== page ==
The Column-03-20-2014

This article reviews key developments and potential advantages of using LC–MS for forensic toxicology, including the option of using oral fluid samples.

The Column

Mike Callahan, an analytical chemist at NASA's Goddard Space Flight Center (Maryland, USA), led a team to develop a new nano LC–nano ESI–MS method to detect life's building blocks in "spacedust". Callahan spoke to The Column about the inspiration behind the project, the challenges of analyzing extraterrestrial material in the laboratory, and future directions.

Silicone wristbands promoting charitable organizations and which are popular throughout the world as a fashion statement can be used to monitor exposure of individuals to contaminants in their local environment, according to a study published in the journal Environmental Science and Technology.1 The authors of the study propose silicone bands as passive samplers that can give a temporal and spatial picture of human contaminant exposure.

The Column
Articles

March 20, 2014

Incognito discusses the impending technological singularity of analytical chemistry. Is it time to take back control from the machine?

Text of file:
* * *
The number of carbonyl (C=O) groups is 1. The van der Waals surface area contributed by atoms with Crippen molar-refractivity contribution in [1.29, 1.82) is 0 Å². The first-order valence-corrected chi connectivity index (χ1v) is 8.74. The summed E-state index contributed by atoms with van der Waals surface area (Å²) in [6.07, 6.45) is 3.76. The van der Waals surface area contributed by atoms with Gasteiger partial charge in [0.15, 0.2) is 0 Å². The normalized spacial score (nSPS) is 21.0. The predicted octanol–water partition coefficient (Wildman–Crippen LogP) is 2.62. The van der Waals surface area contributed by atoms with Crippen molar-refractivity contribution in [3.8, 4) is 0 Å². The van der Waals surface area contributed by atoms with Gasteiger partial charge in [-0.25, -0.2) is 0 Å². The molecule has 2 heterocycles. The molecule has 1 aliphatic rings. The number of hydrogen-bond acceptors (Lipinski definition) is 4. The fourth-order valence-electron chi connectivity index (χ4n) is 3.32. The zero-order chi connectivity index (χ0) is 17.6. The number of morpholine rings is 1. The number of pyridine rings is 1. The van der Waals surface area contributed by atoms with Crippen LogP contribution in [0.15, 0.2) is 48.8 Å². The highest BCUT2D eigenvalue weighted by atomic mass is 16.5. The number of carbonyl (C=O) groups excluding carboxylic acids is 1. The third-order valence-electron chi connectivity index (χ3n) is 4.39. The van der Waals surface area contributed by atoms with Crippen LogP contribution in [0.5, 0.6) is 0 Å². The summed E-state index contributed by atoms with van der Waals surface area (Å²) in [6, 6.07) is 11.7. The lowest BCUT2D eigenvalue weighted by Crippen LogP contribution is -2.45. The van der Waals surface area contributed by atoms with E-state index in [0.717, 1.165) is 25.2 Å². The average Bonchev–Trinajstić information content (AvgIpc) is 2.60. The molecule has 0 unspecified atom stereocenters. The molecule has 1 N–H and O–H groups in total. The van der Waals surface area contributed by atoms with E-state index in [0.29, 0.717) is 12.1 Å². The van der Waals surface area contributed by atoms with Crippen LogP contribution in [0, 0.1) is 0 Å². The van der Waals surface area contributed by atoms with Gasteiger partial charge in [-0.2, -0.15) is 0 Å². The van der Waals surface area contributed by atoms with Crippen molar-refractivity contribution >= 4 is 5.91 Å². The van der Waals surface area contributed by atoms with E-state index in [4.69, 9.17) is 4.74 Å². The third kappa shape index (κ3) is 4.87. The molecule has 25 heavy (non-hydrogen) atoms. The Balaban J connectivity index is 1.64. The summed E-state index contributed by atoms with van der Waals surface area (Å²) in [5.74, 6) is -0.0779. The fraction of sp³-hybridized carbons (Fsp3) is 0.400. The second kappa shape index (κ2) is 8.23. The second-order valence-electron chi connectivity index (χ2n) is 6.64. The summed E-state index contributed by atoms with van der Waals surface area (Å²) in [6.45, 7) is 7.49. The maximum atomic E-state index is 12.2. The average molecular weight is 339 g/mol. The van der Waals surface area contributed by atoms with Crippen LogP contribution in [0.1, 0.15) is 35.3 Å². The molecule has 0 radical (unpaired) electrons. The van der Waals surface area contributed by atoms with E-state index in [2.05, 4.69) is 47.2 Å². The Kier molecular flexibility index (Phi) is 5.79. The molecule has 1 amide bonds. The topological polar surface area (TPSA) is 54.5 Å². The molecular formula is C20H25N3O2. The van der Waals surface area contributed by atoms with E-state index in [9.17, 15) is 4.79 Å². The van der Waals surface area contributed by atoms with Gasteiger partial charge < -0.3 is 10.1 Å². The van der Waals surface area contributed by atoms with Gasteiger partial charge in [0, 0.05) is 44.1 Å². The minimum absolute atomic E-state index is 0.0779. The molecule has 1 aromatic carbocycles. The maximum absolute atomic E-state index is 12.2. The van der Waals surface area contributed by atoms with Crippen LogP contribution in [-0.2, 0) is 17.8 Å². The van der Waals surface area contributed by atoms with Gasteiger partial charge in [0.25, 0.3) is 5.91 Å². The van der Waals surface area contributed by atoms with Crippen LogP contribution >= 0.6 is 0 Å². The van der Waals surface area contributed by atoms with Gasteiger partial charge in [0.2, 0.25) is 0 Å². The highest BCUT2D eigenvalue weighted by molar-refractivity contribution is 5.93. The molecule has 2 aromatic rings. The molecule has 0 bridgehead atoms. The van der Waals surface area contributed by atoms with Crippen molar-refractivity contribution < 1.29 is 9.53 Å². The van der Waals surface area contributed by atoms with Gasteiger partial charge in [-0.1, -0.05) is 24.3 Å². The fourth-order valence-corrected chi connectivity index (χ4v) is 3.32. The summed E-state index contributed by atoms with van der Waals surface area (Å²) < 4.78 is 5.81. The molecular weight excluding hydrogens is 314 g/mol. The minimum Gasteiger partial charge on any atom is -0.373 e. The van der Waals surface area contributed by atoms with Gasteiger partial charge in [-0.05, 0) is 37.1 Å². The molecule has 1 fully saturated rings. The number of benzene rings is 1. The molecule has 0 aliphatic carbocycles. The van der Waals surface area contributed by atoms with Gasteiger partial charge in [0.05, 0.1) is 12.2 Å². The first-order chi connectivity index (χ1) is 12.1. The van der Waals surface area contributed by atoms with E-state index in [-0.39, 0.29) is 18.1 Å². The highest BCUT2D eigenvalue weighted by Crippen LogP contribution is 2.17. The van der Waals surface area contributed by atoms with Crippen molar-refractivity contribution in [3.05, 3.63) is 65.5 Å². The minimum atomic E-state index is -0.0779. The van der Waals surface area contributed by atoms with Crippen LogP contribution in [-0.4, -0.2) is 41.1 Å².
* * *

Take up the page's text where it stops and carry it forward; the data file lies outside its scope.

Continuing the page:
The Column
Articles

March 20, 2014

This article details how a newly developed ?dilute-and-shoot? sample preparation methodology for LC–MS–MS multi-residue monitoring (MRM) pesticide screening can enable operators to overcome the matrix effects that have traditionally hindered routine food analysis.

Scientists from the University of Florence in Italy have developed a novel fast ion chromatographic (FIC) method for the analysis of fluoride in Antarctic snow and ice. Data from fluoride analysis has the potential to assist scientists to build up a picture of past volcanic activity.

Click the title above to open The Column March 20, 2014 North American issue, Volume 10, Number 5, in an interactive PDF format.

Click the title above to open The Column March 20, 2014 Europe & Asia issue, Volume 10, Number 5, in an interactive PDF format.